By Dhurjati Mukherjee
The rapid decline in biodiversity, faster than any time in history, with 1 million species facing extinction, many within decades, has triggered worldwide concern and scientists are engrossed over what transformative action is needed to save our natural systems.
The Convention on Biological Diversity (CBD) was set up to protect life on earth and be the basis for all environmental debate. The UN declared the decade as ‘International Decade of Biodiversity.’ However, protecting wealth and ensuring judicious measures haven’t been taken by most nations as the decade draws to an end this year. Will a new conference scheduled in October evolve some strategy with definite targets, in the backdrop that the World Environment Day has chosen ‘Biodiversity’ as the theme, indicating the thrust on the subject in 2020.
Humanity’s culpability in what many scientists believe to be a planetary emergency has been reaffirmed by a detailed and depressing Intergovernmental Science Policy Platform on Biodiversity & Ecosystem Services (IPBES) report by international experts, based on thousands of scientific studies whose findings are indeed quite grim.
A major report published by the Intergovernmental Science Policy Platform on Biodiversity & Ecosystem Services (IPEBS) in 2019 found that an average of 25 per cent of all animal and plant species assessed face extinction, many within decades. This translates into around 1 million species that face extinction unless urgent and drastic action is taken to protect them. Moreover, the recently released State of India’s Birds Report 2020’ showed that while our national bird peacock is doing well, over a hundred species of birds face extinction.
It may also be mentioned that the IPBES Global Assessment Report on Biodiversity and Ecosystem Services last year, compiled by 145 experts/authors from 50 countries with inputs from 310 contributing authors over the past three years, is another comprehensive report ever completed and builds on the landmark Millennium Ecosystem Assessment of 2005, introducing innovative ways of evaluating evidence. The Report assessed changes over the past five decades, providing a comprehensive picture of the relationship between economic development pathways and their impacts on nature and offers a range of possible scenarios for the coming decades.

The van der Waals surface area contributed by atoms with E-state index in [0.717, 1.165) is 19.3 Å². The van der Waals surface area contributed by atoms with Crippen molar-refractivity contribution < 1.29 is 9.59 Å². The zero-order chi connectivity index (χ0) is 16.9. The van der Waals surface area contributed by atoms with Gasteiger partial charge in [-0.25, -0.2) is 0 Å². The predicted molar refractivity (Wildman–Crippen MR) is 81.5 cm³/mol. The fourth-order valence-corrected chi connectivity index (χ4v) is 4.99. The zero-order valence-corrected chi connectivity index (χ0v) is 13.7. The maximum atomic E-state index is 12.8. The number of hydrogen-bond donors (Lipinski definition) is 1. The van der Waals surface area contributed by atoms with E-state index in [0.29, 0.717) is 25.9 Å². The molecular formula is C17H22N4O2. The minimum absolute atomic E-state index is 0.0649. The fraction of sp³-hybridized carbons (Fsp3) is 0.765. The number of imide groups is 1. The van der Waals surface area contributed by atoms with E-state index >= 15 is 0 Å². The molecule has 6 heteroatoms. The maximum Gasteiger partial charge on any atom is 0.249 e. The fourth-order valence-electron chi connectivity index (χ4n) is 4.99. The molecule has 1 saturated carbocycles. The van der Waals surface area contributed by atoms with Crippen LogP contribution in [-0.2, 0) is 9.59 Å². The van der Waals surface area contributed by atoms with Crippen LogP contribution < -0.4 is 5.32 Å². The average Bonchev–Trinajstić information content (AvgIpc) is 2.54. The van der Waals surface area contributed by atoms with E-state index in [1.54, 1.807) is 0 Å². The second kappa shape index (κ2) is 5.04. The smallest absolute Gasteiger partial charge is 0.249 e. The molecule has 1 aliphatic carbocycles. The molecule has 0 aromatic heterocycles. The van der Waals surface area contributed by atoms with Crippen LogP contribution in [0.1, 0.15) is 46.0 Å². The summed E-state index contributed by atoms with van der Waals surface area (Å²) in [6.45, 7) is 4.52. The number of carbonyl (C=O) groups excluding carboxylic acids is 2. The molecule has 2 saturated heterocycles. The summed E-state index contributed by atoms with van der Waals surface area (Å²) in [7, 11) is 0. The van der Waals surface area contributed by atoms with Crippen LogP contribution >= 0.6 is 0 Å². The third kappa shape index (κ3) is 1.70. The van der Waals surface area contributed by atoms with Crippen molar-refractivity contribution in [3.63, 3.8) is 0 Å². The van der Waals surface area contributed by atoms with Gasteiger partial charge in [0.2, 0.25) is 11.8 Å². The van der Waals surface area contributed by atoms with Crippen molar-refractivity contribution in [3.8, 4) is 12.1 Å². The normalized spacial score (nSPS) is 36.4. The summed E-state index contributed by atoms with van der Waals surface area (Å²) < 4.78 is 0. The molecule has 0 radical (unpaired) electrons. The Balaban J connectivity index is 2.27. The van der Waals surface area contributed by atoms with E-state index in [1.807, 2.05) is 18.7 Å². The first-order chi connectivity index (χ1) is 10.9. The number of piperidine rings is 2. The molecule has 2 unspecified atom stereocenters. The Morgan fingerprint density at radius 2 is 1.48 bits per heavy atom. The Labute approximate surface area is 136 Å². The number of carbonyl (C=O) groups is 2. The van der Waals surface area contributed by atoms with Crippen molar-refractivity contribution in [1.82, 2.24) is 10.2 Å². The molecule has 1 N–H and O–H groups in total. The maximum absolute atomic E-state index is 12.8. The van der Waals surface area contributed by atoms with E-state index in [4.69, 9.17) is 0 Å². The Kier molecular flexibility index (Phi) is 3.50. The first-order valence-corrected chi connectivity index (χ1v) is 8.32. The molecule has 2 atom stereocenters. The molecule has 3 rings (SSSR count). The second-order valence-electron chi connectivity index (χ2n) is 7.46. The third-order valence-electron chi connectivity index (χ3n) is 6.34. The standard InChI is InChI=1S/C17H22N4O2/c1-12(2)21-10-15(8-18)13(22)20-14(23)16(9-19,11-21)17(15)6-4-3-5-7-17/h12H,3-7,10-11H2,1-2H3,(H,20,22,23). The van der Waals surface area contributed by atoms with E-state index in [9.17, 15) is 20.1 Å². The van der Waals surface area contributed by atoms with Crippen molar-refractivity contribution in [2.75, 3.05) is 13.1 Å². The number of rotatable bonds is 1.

Biodiversity ensures natural sustainability for all life on the planet. For example, more abundant crops and fresher air. Over 3 billion people depend on marine and coastal biodiversity, while over 1.6 billion people rely on forests for livelihood. The loss of biodiversity affects lives of over 1 billion people living in drylands. Thus, biological diversity continues to be a subject of intense research to investigate and further broaden our knowledge as only 1.3 million of an estimated 10 million species of plants and animals have been identified till date.
Research is ongoing over economic linkages of biological wealth, which unfortunately is not well circulated in discussions on environment and development. Though there is a vague understanding of the multiplicity of species on planet earth, there is no clarity on how this diversity gives stability to life and also provides ecosystem services to villagers and city dwellers. A book, ‘The Sixth Extinction’ by Elizabeth Kolhert, published a few years back, warned of a devastating sequel with plant and animal species on land and sea disappearing at a rapid pace and their habitats destroyed by human activities.
In India, it is ironic that it was the first country to enact a Biodiversity Act in 2002 and the National Biodiversity Authority was established a year later. The Act was built on three goals of CBD – conservation of biodiversity, encouraging its sustainable use and ensuring the benefits arising from its use are equitably shared with those who helped in conserving the country’s biological wealth. It put in place a 3-tier structure to manage biological diversity and there are State biodiversity boards with some even having biodiversity committees in many local bodies.